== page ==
The game once known as MLB Crypto is getting a facelift by reducing its dependency on its underlying blockchain, Ethereum.
Announced Tuesday, MLB Champions introduced a slew of new features while cutting the game’s in-app minting process for non-fungible tokens (NFTs). The update introduces a range of gameplay options but also adds more steps for creating unique digital items that can be traded outside of the game itself. Namely, the new version of the game moves the “minting” system off the mobile app to the MLB Champions website, according to the startup.
Randy Saaf, CEO of Lucid Sight, the company behind the game, said the team will be launching an in-app marketplace with its own token in the near future. It will not accept ether (ETH) because of censorship concerns on app marketplaces.
Saaf said MLB Champions is one of the few blockchain-based games on Google Play due to a near shadowban of decentralized applications (dapps).
“Crypto gaming is struggling right now,” Saaf said in a phone interview. “This is pretty new technology.”
Instead, the app will move almost entirely to a custom-built “digital scarcity engine” to create artificial ownership limits in the game.
The team built a MongoDB database that fit Lucid Sight’s focus as a gaming business, Saaf said. Lucid Sight also has limited-ownership items for purchase in other games such as its space title, Crypto Space Commander.
“The whole point of Scarcity Engine is to cover up the complexity of blockchain. If it looks like it isn’t blockchain, they have done a good job,” Lucid Sight investor Jonathan Sweig told CoinDesk in a private message.
Digitally scarce sports
That’s not to say digital scarcity as a concept hasn’t held up well for the startup.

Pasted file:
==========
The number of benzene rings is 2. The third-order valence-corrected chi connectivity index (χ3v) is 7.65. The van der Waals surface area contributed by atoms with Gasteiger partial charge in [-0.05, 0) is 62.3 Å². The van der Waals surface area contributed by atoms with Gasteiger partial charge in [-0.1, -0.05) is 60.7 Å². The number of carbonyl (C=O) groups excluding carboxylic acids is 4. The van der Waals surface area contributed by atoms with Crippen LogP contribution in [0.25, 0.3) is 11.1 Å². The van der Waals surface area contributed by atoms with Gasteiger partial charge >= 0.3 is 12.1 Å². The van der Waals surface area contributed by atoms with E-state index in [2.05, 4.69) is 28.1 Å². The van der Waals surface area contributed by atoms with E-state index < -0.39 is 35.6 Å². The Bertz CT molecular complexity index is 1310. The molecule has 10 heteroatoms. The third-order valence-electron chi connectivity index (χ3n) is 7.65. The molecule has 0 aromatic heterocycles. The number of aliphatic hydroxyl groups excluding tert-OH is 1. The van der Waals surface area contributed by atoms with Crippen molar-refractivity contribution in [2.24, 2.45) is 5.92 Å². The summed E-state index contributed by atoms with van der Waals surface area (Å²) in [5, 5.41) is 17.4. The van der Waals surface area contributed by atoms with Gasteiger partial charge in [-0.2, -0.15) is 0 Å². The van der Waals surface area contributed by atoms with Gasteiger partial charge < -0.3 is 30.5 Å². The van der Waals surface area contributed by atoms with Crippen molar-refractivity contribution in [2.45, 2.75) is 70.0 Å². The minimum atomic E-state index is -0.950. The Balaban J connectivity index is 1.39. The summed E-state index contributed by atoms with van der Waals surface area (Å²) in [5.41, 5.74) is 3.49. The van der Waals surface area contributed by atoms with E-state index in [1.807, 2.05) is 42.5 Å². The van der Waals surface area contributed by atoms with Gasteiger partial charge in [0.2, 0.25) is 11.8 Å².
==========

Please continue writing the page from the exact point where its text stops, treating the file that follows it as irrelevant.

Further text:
Rather, incorporating Ethereum as the game’s base layer proved too complex for onboarding new users, Saaf said. Fellow NFT startup Dapper Labs recently expressed similar sentiments with Ethereum and opted to move to a custom blockchain instead.
For example, the old version of MLB Champions required users to download the app, go through an exchange to purchase ether (ETH) and move ETH into the game via MetaMask. The average user just wants to open his phone and play ball, Saaf said.
Lucid Sight is not waiting around for scaling solutions to Ethereum’s slow transaction speeds either, he said. Moreover, other crypto platforms offer faster transactions but still face questions regarding censorship from tech giants like Google or Apple.
“We all want massive adoption here. I think the way we do that is to add crypto in the game, but not for the sake of crypto,” Saaf said.
The team decided a middle path – mixing traditional databases and blockchain together – was the best approach given the current gaming market.
“Your average consumer needs a free-to-play version and it needs to be mobile-first,” Saaf said.
At the same time, players still have access to the Ethereum market itself, which has seen MLB Champions items that increase the odds of winning fetching tidy sums on third-party markets such as OpenSea.
“[MLB Champions] is a rare blockchain game that is accessible for the mass audience on mobile devices while still providing benefits of digital ownership on Ethereum,” Lucid Sight co-founder Octavio Herrera said in an email. “Users will be able to play MLB Champions on their mobile phones and users who wish to can mint their MLBC Figures as NFTs on Ethereum and transact with others in our Marketplace or using other marketplaces that support NFTs.”
Right now you can bid on players such as the Los Angeles Dodgers outfielder Mookie Betts or 2017 MLB MVP Jose Altuve for 0.25 ETH, or about $35.
Lucid Sight announced a $6 million Series B in April 2019 from the likes of Salem Partners, Galaxy EOS VC Fund, Digital Currency Group, Breakaway Growth, Frontier Venture Capital and Animoca Brands. It originally raised $3.5 million in 2016 to focus on virtual reality gaming.